What would happen if when couples separate the law said that only victims of provable domestic violence would be eligible for state benefits as was the initial rationale for the DPB? Then the Court would be freed up to use its time to act as a real court, to push parties towards self-created solutions and to enforce orders provided the judges were willing to do so. Case law suggests this is sometimes a problem.

One key issue in the review must be determined; if the state plays any role in private disputes of this nature, does it really have to be in an expensive court forum and how far should the state go in providing ancillary services? Do current court processes only delay settlement and thereby add to the cost? The review document suggests a family tribunal akin to the Disputes Tribunal is a preferred solution.

Now examining domestic violence we know that we have a big problem in this area in NZ. But who is asking the question about whether the Domestic Violence Act is actually working and whether handling domestic violence through a very expensive court process is the best way to deal with it? What other options might there be? Imagine if you asked a victim of domestic violence “would you prefer to have some money to help you leave and set up home elsewhere or do you want to spend the equivalent sums on Family Court domestic violence processes”? It’s a no-brainer. Keep in mind that the criminal courts deal with domestic violence as well as the Family Court and the Family Violence Court.

But what of the people who provide specialist services to the Family Court – their costs have also blown out. These are the people that Justice Minister Judith Collins refers to as the “hangers on” such as psychologists, counsellors and counsel for child. What value for money or more importantly value for the family do these people actually provide and how much real training and expertise have these providers got? Given the confusion over the Counsel for Child objectives is it time to dump these services or re-evaluate them? Should all this money be spent on psych reports evaluating children and not in helping them with their problems and adjusting to the new realities. Ongoing disputes create further psychological damage, so the state should focus on stemming the disputes and not letting them drift. Has charging the state by the hour only provided an incentive to do more work in cases in a “make work” scheme?

Maybe we need to stand back and say we are trying to help families and not just process people through legal processes. Have we got lost in the process? When it began 30 years ago the Family Court was never meant to be a den of legal processes. Quite the opposite it was designed to be a place where such things were singularly absent.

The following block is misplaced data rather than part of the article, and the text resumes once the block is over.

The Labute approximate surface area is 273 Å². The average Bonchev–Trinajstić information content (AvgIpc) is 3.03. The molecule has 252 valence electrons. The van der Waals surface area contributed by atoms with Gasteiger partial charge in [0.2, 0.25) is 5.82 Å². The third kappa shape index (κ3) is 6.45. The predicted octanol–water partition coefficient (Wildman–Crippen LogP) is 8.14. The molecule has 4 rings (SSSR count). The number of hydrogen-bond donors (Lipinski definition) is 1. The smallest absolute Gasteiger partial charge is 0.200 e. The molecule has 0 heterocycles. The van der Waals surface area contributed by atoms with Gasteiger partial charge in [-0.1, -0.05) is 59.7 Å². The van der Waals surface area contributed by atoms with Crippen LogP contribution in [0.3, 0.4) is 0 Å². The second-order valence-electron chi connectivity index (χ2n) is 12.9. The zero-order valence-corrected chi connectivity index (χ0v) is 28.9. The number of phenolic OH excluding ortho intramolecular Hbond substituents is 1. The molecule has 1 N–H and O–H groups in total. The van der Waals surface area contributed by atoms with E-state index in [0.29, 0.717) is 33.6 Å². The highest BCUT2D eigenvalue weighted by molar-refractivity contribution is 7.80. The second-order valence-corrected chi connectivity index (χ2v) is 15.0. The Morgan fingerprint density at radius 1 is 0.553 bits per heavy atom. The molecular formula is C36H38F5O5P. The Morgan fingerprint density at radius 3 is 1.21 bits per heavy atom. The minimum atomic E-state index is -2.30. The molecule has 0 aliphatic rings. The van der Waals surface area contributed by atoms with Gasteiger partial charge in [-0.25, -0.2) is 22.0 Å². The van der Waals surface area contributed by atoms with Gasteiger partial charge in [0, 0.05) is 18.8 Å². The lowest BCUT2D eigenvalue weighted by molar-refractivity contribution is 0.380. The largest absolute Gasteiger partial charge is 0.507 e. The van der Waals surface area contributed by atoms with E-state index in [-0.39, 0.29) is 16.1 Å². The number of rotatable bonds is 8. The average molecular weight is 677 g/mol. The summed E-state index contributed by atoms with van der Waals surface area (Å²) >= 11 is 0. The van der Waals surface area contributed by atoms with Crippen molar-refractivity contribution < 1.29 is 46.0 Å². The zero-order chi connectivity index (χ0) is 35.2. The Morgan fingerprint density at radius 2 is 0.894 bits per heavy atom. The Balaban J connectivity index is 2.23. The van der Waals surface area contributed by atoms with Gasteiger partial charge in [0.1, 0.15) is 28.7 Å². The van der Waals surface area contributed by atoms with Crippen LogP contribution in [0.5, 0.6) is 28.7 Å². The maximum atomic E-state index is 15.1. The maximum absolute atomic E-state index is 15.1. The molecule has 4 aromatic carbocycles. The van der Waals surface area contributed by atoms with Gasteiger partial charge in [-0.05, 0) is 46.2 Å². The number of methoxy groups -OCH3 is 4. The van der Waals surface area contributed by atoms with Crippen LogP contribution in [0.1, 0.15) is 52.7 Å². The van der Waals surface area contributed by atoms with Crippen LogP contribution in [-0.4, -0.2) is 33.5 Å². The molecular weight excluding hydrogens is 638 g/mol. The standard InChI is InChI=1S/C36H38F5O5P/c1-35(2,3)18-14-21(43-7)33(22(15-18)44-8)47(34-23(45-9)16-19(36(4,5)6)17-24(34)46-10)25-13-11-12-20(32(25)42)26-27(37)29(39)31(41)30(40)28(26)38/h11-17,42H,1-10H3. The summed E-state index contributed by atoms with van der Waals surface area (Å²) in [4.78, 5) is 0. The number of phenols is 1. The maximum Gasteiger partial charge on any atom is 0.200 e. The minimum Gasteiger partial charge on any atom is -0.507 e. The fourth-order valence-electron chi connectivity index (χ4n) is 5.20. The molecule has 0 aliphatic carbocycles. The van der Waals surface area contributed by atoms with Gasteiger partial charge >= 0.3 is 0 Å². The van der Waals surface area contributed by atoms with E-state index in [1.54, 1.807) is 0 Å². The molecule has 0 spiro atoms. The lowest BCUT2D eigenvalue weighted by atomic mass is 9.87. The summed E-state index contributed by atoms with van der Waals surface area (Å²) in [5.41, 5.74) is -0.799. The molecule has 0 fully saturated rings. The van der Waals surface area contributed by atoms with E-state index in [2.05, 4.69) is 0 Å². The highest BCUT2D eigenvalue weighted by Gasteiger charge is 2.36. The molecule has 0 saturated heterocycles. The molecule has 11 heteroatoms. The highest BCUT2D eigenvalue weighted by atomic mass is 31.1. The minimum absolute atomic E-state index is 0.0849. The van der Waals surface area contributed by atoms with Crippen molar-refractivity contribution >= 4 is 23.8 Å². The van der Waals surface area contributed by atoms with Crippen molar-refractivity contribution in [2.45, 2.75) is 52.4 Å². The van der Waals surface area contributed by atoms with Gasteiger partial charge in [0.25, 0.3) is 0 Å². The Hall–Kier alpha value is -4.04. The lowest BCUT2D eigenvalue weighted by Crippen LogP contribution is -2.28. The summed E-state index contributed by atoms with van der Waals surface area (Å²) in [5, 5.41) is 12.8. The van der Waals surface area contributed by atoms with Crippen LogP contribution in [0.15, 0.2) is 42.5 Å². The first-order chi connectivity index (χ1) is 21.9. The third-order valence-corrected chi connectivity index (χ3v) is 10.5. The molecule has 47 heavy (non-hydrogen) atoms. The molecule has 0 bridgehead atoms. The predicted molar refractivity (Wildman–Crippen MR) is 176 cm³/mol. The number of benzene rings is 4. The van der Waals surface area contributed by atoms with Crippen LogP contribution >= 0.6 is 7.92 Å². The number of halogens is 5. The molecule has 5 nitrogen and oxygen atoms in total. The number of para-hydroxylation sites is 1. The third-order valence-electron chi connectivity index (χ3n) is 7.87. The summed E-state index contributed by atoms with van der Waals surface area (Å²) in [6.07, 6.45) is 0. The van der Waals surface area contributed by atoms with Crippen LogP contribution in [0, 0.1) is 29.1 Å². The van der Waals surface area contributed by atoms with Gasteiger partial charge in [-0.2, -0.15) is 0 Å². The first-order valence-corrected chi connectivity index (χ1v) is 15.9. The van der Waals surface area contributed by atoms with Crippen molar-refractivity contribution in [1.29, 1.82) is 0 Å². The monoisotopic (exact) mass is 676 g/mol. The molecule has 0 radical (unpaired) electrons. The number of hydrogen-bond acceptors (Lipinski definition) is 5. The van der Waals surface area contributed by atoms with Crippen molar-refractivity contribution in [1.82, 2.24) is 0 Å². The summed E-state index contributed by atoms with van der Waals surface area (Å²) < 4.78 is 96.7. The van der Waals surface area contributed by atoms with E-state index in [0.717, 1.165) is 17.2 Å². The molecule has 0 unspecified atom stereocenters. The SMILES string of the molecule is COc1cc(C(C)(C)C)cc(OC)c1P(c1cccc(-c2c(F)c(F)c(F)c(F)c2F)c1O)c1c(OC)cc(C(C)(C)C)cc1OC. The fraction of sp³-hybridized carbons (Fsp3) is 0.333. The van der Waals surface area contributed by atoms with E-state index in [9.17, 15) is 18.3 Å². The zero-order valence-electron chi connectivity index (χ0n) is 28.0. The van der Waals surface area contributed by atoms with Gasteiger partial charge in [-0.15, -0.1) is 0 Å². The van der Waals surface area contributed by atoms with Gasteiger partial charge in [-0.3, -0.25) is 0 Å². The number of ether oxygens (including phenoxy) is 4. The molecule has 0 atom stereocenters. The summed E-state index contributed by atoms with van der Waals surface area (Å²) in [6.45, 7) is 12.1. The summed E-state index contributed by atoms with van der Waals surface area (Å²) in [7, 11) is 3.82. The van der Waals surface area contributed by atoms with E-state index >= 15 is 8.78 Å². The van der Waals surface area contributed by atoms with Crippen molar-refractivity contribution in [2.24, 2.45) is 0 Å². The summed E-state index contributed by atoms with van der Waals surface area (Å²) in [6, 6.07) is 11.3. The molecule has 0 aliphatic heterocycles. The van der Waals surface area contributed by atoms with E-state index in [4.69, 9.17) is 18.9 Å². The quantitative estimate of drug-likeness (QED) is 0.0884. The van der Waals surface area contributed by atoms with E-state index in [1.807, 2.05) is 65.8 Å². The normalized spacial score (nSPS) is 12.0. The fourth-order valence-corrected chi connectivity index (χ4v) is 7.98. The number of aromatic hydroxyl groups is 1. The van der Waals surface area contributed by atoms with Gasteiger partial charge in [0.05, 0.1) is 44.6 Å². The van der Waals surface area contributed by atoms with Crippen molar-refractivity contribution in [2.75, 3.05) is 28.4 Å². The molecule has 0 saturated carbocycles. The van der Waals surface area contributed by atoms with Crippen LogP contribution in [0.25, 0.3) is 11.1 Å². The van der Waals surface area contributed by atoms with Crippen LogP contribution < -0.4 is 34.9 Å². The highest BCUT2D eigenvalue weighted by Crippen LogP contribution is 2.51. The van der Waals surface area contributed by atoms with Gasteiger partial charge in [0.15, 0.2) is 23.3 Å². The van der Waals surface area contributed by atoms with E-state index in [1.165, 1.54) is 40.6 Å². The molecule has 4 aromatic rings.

There is no question that public perspectives of legal aid as being free and available and certainly not a loan to be repaid have hindered efficient and effective court processes and encouraged ongoing litigation. Many of our public services are deemed “free” and yet they are not free at all. The government’s role in the issues facing the Family Court needs to be re-examined. Most people recognize that access to our courts in general is only for the really rich and very poor. Should the same premise apply to the Family Court? Is that really a satisfactory solution for a society wishing to uphold the rule of law? The Family Court review must look beyond merely examining the administrative processes and ask who are they really serving and how effective are they being in totality?

Maybe the Family Court is merely mirroring wider problems in society and more fundamental questions need to be asked in a wider context.

Joanna Moss is a social policy analyst with particular interest in the Family Court. Through her work she has acted as a McKenzie Friend and supported mothers, fathers, grandparents and a foster mother going through Family Court proceedings. She has been able to combine hands-on exposure to court issues as well as appearing before Select Committees on Family Court matters over a ten-year period.

This is a brilliant summary of the breadth of the problems with familycaught.

Muriel Newman on welfare

Lindsay Mitchell on How welfare harms children

I don’t necessarily agree exactly, but these are articles that bring out many of the issues and I hope that they can assist you to clarify your ideas and make a submission, or two! MurrayBacon – axe murderer.

15 Responses to “Joanna Moss suggests familycaught reforms”

  1. Down Under says:

    Yes there is a budget blow out but it would be naive to believe that the current review intended any more than cost cutting. The family court has been pivotal in undermining public confidence in the justice system in New Zealand and justice full stop. There is no respect for the rule of law, legal right or duty, legal reasoning or responsibility. Any critically examination of the courts operation could not see it as anything other than an instrument of oppression that has no respect for family or children, and only contempt for parliament.
    The Family Court operates in isolation, in a void of law. Its intersection with other systems is confrontational and deceitful and self serving. It purposefully pre determines and produces outcomes for which it has no legal mandate. It is the will of individuals for which there is no accountability. Collectively it uses the closed nature of the court for its own protection, even to subvert the authority of higher courts.